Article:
Are they tempting the wiles of Zeus? Or are they merely self-hating and prefer to perpetuate their suffering on earth by choking their breath and the others surrounding them? How do we deal with air pollution that is suffocating large cities?

Are urban citizens unwilling victims to wanton sadists that poison the air with chemicals and other unseemly substances? Or are they just fools for choosing to live in constant danger? Do we all still have access to “a breath of fresh air” somewhere — or is that divine opportunity smothering in our last dying breath?

54 Comments

  1. What a question, Anne! I suppose we would think they would be able to handle waterboarding better on a physical level since smokers are used to dealing with inhaled toxins and swimmers learn how to catch a breath between water and waves.

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  2. to answer your question i think the inhale is more important than exhaling because to inhale is to show life and exhale indicates death.

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  3. I am blessed by fresh air – I have the Atlantic 800 yards away – when it blows it blows.
    We have rare lichen on all our trees which can only grow in very pure air – the whole area is an Site of Special Scientific Interest because of them.
    NB – I am neither powerful or wealthy.

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  4. Nicola!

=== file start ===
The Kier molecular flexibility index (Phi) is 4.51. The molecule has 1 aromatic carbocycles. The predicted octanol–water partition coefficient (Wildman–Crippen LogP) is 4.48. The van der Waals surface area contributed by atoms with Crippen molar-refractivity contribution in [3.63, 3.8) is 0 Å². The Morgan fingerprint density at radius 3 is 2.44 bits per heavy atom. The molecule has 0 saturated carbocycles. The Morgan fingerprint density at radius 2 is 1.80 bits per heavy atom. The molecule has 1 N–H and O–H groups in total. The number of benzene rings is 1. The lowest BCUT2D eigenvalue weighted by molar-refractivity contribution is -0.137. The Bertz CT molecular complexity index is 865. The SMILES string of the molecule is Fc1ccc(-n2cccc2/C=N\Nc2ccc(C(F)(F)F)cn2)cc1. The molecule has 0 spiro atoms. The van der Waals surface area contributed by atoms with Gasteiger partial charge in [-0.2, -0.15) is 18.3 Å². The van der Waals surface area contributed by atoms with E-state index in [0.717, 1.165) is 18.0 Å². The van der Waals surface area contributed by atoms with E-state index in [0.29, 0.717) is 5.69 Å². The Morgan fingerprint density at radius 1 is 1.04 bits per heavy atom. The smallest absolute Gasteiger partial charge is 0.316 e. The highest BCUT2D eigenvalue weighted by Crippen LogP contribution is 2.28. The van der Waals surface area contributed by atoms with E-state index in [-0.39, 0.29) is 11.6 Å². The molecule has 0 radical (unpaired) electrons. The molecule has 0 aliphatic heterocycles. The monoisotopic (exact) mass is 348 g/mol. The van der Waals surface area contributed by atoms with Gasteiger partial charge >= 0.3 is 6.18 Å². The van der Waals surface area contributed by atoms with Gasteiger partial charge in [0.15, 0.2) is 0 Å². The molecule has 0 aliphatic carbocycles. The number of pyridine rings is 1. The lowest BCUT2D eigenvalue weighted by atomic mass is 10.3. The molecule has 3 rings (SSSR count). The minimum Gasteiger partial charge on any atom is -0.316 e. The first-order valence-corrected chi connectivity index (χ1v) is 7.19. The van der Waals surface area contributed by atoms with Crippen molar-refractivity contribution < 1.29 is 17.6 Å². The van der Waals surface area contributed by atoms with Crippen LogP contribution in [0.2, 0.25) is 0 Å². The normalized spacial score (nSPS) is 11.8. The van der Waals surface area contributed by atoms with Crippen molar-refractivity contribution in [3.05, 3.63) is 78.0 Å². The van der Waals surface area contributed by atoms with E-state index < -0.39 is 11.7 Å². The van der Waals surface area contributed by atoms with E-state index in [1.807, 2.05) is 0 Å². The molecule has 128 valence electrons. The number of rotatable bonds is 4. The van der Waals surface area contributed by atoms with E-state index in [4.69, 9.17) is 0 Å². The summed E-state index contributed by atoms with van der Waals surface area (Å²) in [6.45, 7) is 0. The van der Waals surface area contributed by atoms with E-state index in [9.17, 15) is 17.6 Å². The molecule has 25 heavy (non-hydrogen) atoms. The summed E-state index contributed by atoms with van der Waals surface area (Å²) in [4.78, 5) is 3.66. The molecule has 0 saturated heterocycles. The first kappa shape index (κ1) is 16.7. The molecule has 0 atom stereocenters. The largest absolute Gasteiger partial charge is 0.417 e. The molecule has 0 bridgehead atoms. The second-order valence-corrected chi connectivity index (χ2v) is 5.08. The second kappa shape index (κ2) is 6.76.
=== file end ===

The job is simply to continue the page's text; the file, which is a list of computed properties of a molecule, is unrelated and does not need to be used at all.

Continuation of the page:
You took my breath away that you are neither powerful nor wealthy! How are you defining those two things? ๐Ÿ˜€ You are rich with experience and friends and powerful of mind and body!
    If you put your house and land up for sale — would you not be a wealthy woman after offering up your view and your ocean and your lichen?
    In the USA the super-prime real estate with the best air is on the coastline — and you have to have a lot of money or a long family history — in order to afford to live there. It’s a struggle in many communities to even keep access to the beaches public.

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  5. This part of the UK is plagued by rural poverty – I am asset rich and cash poor ……… I have, as you so rightly pointed out a different kind of wealth and power – which I would not swap for the other, for all the tea in China.
    When we sell – the tax man will get 40% and my brother 50% of what is left – but not without a fight!

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  6. Both !
    Some parts of the coastline are incredibly valuable – those with good rail connections, marinas and harbours. The south coast of the UK in particular.
    Parts of Cornwall are starting to join those ranks – again it is in places where there is a good rail connection – or close to regional airports.